In 1964, Downbeat magazine published a blindfold test with jazz legend Miles Davis, testing his ability to pick out fellow musicians based on the way they played. Predictably, Davis did quite well identifying the players, but didn’t hold back choice words that he had about many of them.

On saxophonist Eric Dolphy:

That’s got to be Eric Dolphy – nobody else could sound that bad! The next time I see him I’m going to step on his foot. You print that. I think he’s ridiculous. He’s a sad motherfucker.

On free jazz stalwart, pianist Cecil Taylor:

Downbeat: L.F.: This man said he was influenced by Duke Ellington.

I don’t give a shit! It must be Cecil Taylor. Right? I don’t care who he’s inspired by. That shit ain’t nothing. In the first place he don’t have the – you know, the way you touch a piano. He doesn’t have the touch that would make the sound of whatever he thinks of come off.

On Les McCann and the Jazz Crusaders playing Davis’ own “All Blues”:

What’s that supposed to be? That ain’t nothin’. They don’t know what to do with it – you either play it bluesy or you play on the scale. You don’t just play flat notes. I didn’t write it to play flat notes on – you know, like minor thirds. Either you play a whole chord against it, or else . . . but don’t try to play it like you’d play, ah, Walkin’ the Dog. You know what I mean?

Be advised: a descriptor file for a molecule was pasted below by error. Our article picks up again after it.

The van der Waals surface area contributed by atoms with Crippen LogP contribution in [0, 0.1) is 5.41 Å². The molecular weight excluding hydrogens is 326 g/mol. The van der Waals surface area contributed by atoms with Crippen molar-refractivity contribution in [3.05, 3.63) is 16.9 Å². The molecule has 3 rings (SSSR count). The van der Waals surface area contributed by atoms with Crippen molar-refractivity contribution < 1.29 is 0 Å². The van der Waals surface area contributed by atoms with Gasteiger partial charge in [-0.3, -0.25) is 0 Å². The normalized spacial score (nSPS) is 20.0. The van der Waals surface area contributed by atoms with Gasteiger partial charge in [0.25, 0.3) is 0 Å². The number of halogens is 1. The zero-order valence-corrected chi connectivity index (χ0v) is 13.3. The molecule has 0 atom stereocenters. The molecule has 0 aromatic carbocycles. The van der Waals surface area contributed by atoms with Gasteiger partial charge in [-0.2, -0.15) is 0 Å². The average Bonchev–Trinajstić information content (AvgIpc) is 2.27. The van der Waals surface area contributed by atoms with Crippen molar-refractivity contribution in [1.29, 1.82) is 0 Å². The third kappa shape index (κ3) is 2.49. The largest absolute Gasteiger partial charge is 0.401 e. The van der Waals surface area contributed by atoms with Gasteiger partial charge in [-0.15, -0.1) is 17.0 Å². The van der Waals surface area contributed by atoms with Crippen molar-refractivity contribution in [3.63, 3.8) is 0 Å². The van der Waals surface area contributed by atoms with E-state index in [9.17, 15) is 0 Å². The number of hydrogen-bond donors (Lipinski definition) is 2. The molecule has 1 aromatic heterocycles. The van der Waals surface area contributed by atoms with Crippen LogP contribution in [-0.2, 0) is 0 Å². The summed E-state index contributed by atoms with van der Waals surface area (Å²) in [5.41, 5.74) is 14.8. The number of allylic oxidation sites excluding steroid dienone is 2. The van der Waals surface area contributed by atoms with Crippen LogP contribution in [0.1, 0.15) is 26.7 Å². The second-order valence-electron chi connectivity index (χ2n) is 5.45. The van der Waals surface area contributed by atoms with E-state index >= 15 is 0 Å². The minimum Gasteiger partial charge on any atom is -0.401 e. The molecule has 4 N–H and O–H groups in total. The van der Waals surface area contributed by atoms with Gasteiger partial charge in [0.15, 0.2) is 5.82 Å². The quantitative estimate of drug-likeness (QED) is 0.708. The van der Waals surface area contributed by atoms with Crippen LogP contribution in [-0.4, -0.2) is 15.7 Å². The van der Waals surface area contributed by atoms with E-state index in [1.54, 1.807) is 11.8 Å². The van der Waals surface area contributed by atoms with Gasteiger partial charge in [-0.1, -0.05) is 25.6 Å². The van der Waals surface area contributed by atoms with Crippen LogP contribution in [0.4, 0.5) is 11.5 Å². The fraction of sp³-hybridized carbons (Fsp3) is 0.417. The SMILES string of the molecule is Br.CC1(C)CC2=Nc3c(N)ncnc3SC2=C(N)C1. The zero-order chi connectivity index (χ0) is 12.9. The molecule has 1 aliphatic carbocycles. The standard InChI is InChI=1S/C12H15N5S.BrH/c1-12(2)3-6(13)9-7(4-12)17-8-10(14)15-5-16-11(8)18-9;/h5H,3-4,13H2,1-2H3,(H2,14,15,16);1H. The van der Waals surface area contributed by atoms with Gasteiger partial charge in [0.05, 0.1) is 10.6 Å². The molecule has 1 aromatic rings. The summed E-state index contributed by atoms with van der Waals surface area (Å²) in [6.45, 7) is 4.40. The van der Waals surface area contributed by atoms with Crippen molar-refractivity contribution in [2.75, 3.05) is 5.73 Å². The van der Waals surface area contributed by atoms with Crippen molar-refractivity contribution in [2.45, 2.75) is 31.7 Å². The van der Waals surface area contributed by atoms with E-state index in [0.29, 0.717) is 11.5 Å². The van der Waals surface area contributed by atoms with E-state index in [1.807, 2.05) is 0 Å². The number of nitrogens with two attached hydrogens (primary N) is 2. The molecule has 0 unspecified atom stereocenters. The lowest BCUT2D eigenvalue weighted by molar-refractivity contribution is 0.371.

That trombone player – trombone ain’t supposed to sound like that. This is 1964, not 1924. Maybe if the piano player had played it by himself, something would have happened.

While Davis got into some left-field style jazz in the 70s with Bitches Brew and the electric fusion that immediately followed, he never did venture into free jazz territory. In 1964, Ornette Coleman, Cecil Taylor, Archie Shepp, and others were braving this new sound and bringing their own approaches to the chaos, but apparently Davis just wasn’t having it.

In his New Yorker blog post “Miles Davis: Peeking Through the Blindfold,” Richard Brody shares an interesting bit I didn’t realize about Davis’ search for a new saxophonist in the mid-60s:

When Davis was looking for a new saxophonist, [drummer Tony] Williams suggested Dolphy; Davis said no. He recommended Archie Shepp; Davis listened and rejected the notion. When Williams proposed [Sam] Rivers, Davis took him on briefly (and recorded with him in Tokyo).

Honestly, given the free and fiery nature of Rivers’ playing at the time, I’m surprised that Davis didn’t lump him in with the other free jazz reedmen of the time.

There are a couple of other blindfold tests from Downbeat worth reading with John Coltrane and Charles Mingus.

(ETA: There are three other Davis blindfold tests as well one with Thelonious Monk worth checking out.)